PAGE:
How do we sit with suffering? A lyrical pondering on how things fall apart — and worlds open anew.
From our gatherings in Louisville to the ekphrastic poetry for Yom HaShoah, a wealth of reading and exploring this week.
Violence is what happens when we don’t know what else to do with our suffering. But how do we turn the power of suffering toward new life? It depends on our willingness to exercise our hearts so that when suffering strikes, they are suppler and more able to break open to new life.
A story from Rumi's masterpiece Masnavi illuminates the paths we all travel from brokenness to healing, from spiritually feeling worthless and cut off to being wholehearted. In the wisdom of the saints, Omid Safi reveals the goal of the spiritual path: not reaching divinity, but achieving full humanity.
The spring festival of Nowruz and an invitation from the First Lady allow our columnist to see the White House as “the people’s house” and a place that honors the diversity — and promise — of America.
A potpourri of thinking on joy, letting suffering speak, writing poetry, and the wisdom of children — as curated by Trent Gilliss.
How do we reckon with horror and injustice in the wake of Jordanian pilot Moaz al-Kasasbeh's killing by ISIS. Omid Safi on remembering and honoring the man, and not the horrible video effigy being shown over and over.
We rarely know the pain and suffering that envelops the people closest to us. In this loving tribute, the poetic structure of an Auden poem serves as a frame to remember a neighbor who loved dogs but couldn't hang onto life.
Oftentimes it's the hardships in life that are considered a test. But, perhaps, some of the deepest lessons of hardship are learned through all the good fortunes and blessings of our lives too.
A tribute to the children and adults who died in the shooting at Sandy Hook Elementary School honored with a poem by Naomi Shihab Nye. A list we must return to and remember out of love and hope for a safer world.
Invoking the words of Heschel, a Muslim scholar hearkens back to the prophetic tradition and asks what it means to be morally responsible in a world of ISIS and American empire?
In a world of many distractions, the Buddhist sage says, it may be our own cravings that may be most deleterious to our well-being. Watch and listen.
Our executive editor's weekly missive, including a smart testimony on the value of work, a Mary Oliver poem on suffering and joy, a call for headlines that reflect the fullness of the world, and a stunning body of paintings from Rabindranath Tagore.
How does one have a more supple heart that's read to hold life's suffering and joy? Finding a way in through a Mary Oliver poem and some guiding words.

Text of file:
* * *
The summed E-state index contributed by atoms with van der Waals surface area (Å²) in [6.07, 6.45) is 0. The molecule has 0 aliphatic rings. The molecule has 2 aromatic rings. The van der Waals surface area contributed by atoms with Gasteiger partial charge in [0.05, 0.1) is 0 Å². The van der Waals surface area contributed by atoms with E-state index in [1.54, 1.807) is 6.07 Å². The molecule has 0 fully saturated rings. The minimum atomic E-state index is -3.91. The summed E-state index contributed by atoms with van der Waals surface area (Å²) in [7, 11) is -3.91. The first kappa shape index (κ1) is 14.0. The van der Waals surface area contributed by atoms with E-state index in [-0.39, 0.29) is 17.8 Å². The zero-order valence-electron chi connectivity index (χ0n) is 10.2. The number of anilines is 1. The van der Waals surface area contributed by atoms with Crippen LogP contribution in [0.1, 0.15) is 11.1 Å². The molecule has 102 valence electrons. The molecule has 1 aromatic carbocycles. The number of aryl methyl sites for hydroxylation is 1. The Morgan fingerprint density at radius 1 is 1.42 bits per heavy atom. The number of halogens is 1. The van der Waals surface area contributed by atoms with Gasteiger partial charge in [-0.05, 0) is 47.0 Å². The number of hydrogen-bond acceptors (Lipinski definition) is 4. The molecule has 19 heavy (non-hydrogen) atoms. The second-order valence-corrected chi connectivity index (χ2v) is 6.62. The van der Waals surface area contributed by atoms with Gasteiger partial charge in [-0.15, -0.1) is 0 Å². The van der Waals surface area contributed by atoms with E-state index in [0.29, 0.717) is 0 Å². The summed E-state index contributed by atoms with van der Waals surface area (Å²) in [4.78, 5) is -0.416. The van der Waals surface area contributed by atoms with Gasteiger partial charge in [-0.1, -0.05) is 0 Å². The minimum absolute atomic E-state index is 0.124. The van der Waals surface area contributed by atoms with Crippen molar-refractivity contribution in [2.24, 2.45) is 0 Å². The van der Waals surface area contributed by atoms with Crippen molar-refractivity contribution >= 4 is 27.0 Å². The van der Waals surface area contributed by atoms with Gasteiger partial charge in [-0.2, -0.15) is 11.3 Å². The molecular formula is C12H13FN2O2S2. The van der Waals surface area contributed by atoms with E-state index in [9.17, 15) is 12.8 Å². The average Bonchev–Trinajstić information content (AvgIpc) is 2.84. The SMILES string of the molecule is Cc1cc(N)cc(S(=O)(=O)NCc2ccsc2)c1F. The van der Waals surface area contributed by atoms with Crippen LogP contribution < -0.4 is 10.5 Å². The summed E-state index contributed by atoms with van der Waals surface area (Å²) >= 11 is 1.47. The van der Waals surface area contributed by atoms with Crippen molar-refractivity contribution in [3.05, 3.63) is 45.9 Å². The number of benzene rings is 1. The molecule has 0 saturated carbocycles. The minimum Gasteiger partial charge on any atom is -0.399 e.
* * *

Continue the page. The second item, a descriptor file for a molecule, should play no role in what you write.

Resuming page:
A vexing question receives a profound answer. And Parker Palmer asks: "What task is calling you — at home, at work, in the larger world — that you need to embrace even though it's impossible?"
When we live behind a mask, how do we connect and establish trust with one another? Parker Palmer on reclaiming our identity and integrity.
This week, excellent insights from Howard Thurman and the growing edge of the beginner's mind, a meditation on suffering, advice from Bertrand Russell, and a beautiful photoquote from Yiddish poet Celia Dropkin.
Bedridden with an incurable illness, writer Paul Martin on navigating paths of pain and difficulty, and the depth and mystery of joy.
The film Life of Pi is not just a "parable of the postmodern quest for 'spiritual fulfillment'" but a meditation on beauty and our own finitude.
An illustration of Xavier Le Pichon’s analogies between the “rigidity” and what he calls “ductility” of the earth, and human communities he's witnessed from India to France.
“The trade of chemist (fortified, in my case, by the experience of Auschwitz), teaches you to overcome, indeed to ignore, certain revulsions that are neither necessary nor congenital: matter is matter, neither noble nor vile, infinitely transformable, and its proximate origin is of no importance whatsoever. Nitrogen is nitrogen, it passes miraculously from the air into plants, from these into animals, and from animals into us; when its function in our body is exhausted, we eliminate it, but it still remains nitrogen, aseptic, innocent.”
—Primo Levi, The Periodic Table
The Holocaust represented a contradiction in perception: ordered, regimented evil and unrestrained, billowing pain. For decades, artists have sought to capture the ineffable destruction that befell the Jewish people.
An image of the Buddha is carved into a banyan tree at Wat Mahathat in Thailand. (photo: McKay Savage/Flickr, cc by 2.0)
The name Buddha means “awakened one.” This is the story of how a young man became the Buddha. As with all ancient tales, we can’t know what is to be taken literally and what is to be taken metaphorically. It doesn’t matter to me. I’m inspired by his story either way.
Photo by Aftab Uzzaman/Flickr, CC BY-NC 2.0
September 11, 2001 was a Tuesday. Most of us remember that day and what we were doing around nine o’clock that morning. (I was at the veterinarian’s office; we had just gotten a puppy the Saturday before).
September 11, 2011 is a Sunday. For those of us who will be in church that morning — in the pulpit or the pew — there’s an expectation that something important must be said; that appropriate ritual solemnity must be observed; that meaning, in some form or fashion, must be made.